No plans to scrap fluoride in Gympie water supply
THE Gympie region is one of only a handful of local authorities in Queensland that still fluoridates its public water supply.
Mackay and Gladstone councils recently decided to stop fluoridating their water, prompting concerns from dental experts that "extremist" anti-fluoride groups were pressuring regional councils to stop adding the element to their water.
Gympie is now one of only 24 councils out of Queensland's 77 that still actively adds fluoride to its town water.
Mayor Mick Curran said today there were no plans to change any of that and that GRC had not had any recent pressure from the anti-fluoride lobby.
Gympie region's northern neighbour, the Fraser Coast Council, made the decision to stop fluoridating three years ago, prompting recent calls for it to reconsider its "misguided" decision.
Australian Dental Association Queensland Branch Dr Michael Foley said the Fraser Coast Council had not consulted expert groups on the vote to remove fluoride from its water supply in 2013.
More than 150 major health organisations including the World Health Organisation, the Australian Medical Association, and the Australian Dental Association support water fluoridation.
Dr Foley, who urged Fraser Coast to reconsider its position in 2014, said it was a misguided decision.
"It's disappointing that they didn't obtain the briefing at the time. It is their right, but it surprised us," he said.
"More than 20 councils took up the opportunity to remove fluoridation after the Newman government gave rights back to local government (in 2012)... to control fluoridation."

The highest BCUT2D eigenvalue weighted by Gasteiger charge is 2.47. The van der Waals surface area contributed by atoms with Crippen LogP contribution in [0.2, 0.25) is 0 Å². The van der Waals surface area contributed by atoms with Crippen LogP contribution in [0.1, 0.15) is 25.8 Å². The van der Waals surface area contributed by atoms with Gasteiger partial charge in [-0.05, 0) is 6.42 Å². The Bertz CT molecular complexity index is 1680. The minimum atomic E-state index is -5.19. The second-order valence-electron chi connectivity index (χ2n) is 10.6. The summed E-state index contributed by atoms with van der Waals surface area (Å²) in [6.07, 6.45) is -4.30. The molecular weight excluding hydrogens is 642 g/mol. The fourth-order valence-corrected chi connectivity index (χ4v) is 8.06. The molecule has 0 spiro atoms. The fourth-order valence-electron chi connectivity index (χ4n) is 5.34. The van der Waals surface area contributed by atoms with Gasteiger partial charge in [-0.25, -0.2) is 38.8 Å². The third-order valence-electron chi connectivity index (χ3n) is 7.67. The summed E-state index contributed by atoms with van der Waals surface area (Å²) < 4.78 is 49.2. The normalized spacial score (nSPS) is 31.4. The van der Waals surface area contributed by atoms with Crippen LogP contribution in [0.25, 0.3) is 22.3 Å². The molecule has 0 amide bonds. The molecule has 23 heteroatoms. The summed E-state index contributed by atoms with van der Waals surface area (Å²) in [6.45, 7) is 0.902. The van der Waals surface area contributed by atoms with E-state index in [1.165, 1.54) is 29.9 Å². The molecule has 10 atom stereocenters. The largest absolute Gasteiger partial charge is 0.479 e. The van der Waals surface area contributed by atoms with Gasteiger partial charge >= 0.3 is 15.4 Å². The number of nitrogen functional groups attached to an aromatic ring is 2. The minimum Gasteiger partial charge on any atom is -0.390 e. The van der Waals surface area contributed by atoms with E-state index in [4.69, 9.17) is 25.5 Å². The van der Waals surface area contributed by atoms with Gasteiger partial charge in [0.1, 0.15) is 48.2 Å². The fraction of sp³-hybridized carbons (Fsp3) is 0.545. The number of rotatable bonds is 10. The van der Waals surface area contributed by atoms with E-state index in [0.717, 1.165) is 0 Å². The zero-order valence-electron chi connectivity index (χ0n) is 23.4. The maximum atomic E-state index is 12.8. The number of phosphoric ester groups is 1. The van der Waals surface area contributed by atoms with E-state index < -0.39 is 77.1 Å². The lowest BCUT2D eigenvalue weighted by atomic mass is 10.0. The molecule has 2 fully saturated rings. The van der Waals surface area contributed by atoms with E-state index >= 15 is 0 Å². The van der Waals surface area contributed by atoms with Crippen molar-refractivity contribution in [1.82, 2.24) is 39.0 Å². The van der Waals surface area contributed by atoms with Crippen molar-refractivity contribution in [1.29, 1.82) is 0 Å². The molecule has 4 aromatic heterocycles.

Council passed the motion to remove fluoride from it's water supply in an 8-3 vote in 2013, after extended community consultation on the issue.
Dr Foley maintained the Fraser Coast Regional Council had been "inundated" with material from anti-fluoridation lobby groups, being one of the many councils subject to the campaign since the Newman state government opted to give the rights back to local government to allow them to control fluoridation.
He maintained that this wasn't an area where the science is divided.
"The evidence is irrefutable - the Chief Health Officer has said before 'there are not many things in medicine that are black and white; this is one of them,'" Dr Foley said.
"Every health department in Australia strongly urges communities to fluoridate their water supplies...[and] no reputable health authority opposes water fluoridation.
"Councils should not be making these decisions; based on their lack of scientific and medical expertise. Major expertise lies at state and federal levels, based on recommendations from experts."
The efforts of anti-fluoride groups was corroborated by Cr Darren Everard, who said there was a "consolidated push" from members of the public.
Asked whether he would reconsider his position on water fluoridation 3 years on, Mayor Chris Loft said he would not, stating his "position remains the same."
Cr Daniel Sanderson, who voted for the removal based on community feedback, said he could reconsider "depending on the benefits."
"I could possibly consider it if there are strong facts about it, but there are always two sides to the story," he said.
Cr Rolf Light, who voted against the motion, stood by his position and the scientific evidence.
"There's a lot of misleading information about it," he said.